Government Digital learning And the importance of education is understood. In view of this, she is also working to digitally educate the tribal children of the country living in far-flung areas of the country. Under this, on Monday, the Ministry of Tribal Affairs of the Central Government has joined hands with the international company Microsoft. It will digitally educate tribal children in schools running in tribal areas of the country.
In this regard, Joint Secretary of the Ministry Navaljeet Kapoor said that this agreement will educate about 2.5 lakh children from 8th to 12th. He said that this work will be done through 250 schools, including 36 Eklavya residential schools operating in 50 districts of 22 states, 12 NGO-run schools and government schools under the ministry.
Under this program, there will be two ways of training, where the children will be educated digitally as well as teachers. About 5000 teachers will be recruited for this.
The government believes that these schools will become an inspiration for other schools in the times to come. Through this program, Microsoft will educate students as well as teachers technically.
Not only this, 500 master trainers will train one lakh teachers to create an environment of community learning. If these teachers give certification exam, then they will be able to do the technology based teaching required for the 21st century.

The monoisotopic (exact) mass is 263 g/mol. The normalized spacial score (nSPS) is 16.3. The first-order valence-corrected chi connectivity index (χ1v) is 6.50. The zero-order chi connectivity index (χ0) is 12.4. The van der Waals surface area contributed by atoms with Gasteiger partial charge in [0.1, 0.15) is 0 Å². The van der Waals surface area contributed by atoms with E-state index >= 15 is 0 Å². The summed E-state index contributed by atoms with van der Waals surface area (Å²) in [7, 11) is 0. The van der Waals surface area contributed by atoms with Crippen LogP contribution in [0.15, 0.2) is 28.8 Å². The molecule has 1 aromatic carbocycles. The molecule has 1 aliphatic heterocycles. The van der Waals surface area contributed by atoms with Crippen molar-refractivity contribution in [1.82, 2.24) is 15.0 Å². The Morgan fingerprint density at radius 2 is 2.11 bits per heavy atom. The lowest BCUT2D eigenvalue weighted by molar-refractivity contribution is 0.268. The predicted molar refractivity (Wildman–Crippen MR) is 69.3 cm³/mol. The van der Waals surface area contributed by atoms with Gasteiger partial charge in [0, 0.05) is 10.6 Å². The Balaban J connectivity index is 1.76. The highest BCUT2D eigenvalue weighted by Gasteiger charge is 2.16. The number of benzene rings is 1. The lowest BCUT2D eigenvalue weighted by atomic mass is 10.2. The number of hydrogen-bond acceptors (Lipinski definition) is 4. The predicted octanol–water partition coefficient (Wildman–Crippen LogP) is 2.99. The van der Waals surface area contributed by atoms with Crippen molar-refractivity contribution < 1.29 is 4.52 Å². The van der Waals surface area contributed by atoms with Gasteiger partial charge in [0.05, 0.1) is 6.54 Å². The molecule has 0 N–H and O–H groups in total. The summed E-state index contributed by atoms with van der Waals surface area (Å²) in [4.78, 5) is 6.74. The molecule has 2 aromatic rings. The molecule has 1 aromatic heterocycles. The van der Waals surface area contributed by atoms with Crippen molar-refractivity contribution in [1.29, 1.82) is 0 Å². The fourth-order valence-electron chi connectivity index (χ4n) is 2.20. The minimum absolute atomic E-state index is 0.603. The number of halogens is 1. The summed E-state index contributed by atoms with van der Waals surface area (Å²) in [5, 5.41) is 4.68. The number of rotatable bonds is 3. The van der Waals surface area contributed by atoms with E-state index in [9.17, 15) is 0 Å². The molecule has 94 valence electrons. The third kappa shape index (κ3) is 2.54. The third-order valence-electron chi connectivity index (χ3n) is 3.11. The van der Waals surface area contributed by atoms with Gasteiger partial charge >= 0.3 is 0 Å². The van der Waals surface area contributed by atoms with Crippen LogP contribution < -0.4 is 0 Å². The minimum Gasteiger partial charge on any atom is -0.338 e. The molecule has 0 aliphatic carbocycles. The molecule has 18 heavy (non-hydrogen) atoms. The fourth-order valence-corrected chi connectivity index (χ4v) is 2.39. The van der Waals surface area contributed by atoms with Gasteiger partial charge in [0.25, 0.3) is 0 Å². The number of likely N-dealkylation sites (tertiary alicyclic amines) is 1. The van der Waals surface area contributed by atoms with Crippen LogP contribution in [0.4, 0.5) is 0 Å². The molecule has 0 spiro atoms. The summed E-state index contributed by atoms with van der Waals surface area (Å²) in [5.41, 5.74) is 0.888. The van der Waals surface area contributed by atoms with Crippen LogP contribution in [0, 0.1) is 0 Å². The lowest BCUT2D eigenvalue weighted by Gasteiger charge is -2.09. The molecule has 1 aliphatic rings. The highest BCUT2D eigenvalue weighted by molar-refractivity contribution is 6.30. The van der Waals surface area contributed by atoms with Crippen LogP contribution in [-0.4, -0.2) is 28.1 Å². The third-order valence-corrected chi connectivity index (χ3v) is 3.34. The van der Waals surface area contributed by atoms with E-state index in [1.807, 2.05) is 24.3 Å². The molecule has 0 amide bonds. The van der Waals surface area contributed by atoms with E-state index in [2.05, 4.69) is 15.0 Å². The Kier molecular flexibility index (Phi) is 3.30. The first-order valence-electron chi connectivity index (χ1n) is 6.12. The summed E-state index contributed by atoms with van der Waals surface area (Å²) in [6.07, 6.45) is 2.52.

At the same time, Om Jeevan Gupta of Microsoft India said that training is necessary for children as well as teachers today, because even today our teachers are nervous about digital technology. He said that under this program children will be taught AI as well as coding and data science keeping in mind the future needs.
It is noteworthy that this entire concept has been prepared based on the experiences gained from experimentation in more than 100 schools of the world. In this regard, the secretary of the ministry, Anil Kumar Jha said that this will change not only the tribal children, but also their families, their surroundings and their generations.